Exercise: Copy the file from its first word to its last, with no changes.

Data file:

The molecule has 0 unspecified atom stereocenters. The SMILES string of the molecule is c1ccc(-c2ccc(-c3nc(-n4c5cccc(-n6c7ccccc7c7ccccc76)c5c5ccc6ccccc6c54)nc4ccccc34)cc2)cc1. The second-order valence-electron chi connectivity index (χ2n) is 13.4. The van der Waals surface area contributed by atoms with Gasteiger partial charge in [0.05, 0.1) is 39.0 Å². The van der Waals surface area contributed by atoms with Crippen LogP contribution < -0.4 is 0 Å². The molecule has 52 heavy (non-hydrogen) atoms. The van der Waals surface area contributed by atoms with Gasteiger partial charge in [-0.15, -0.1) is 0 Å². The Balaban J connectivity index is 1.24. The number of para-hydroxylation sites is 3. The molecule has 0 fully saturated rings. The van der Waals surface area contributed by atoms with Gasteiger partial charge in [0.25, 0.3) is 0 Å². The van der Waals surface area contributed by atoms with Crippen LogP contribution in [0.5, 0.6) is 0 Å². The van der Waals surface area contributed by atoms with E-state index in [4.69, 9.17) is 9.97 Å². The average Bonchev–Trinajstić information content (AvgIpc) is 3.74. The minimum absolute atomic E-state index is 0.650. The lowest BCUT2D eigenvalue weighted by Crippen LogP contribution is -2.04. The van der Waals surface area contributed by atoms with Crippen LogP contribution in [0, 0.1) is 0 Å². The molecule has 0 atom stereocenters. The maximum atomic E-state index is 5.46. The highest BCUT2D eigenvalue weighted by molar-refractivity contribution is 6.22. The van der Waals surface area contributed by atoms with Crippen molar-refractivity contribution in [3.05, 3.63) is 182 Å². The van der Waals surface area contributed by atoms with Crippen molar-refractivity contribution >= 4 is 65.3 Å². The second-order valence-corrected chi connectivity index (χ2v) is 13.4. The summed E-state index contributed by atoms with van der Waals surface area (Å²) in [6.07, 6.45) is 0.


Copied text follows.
The molecule has 0 unspecified atom stereocenters. The SMILES string of the molecule is c1ccc(-c2ccc(-c3nc(-n4c5cccc(-n6c7ccccc7c7ccccc76)c5c5ccc6ccccc6c54)nc4ccccc34)cc2)cc1. The second-order valence-electron chi connectivity index (χ2n) is 13.4. The van der Waals surface area contributed by atoms with Gasteiger partial charge in [0.05, 0.1) is 39.0 Å². The van der Waals surface area contributed by atoms with Crippen LogP contribution < -0.4 is 0 Å². The molecule has 52 heavy (non-hydrogen) atoms. The van der Waals surface area contributed by atoms with Gasteiger partial charge in [-0.15, -0.1) is 0 Å². The Balaban J connectivity index is 1.24. The number of para-hydroxylation sites is 3. The molecule has 0 fully saturated rings. The van der Waals surface area contributed by atoms with Gasteiger partial charge in [0.25, 0.3) is 0 Å². The van der Waals surface area contributed by atoms with Crippen LogP contribution in [0.5, 0.6) is 0 Å². The van der Waals surface area contributed by atoms with E-state index in [4.69, 9.17) is 9.97 Å². The average Bonchev–Trinajstić information content (AvgIpc) is 3.74. The minimum absolute atomic E-state index is 0.650. The lowest BCUT2D eigenvalue weighted by Crippen LogP contribution is -2.04. The van der Waals surface area contributed by atoms with Crippen LogP contribution in [0, 0.1) is 0 Å². The molecule has 0 atom stereocenters. The maximum atomic E-state index is 5.46. The highest BCUT2D eigenvalue weighted by molar-refractivity contribution is 6.22. The van der Waals surface area contributed by atoms with Crippen molar-refractivity contribution in [3.05, 3.63) is 182 Å². The van der Waals surface area contributed by atoms with Crippen molar-refractivity contribution >= 4 is 65.3 Å². The second-order valence-corrected chi connectivity index (χ2v) is 13.4. The summed E-state index contributed by atoms with van der Waals surface area (Å²) in [6.07, 6.45) is 0.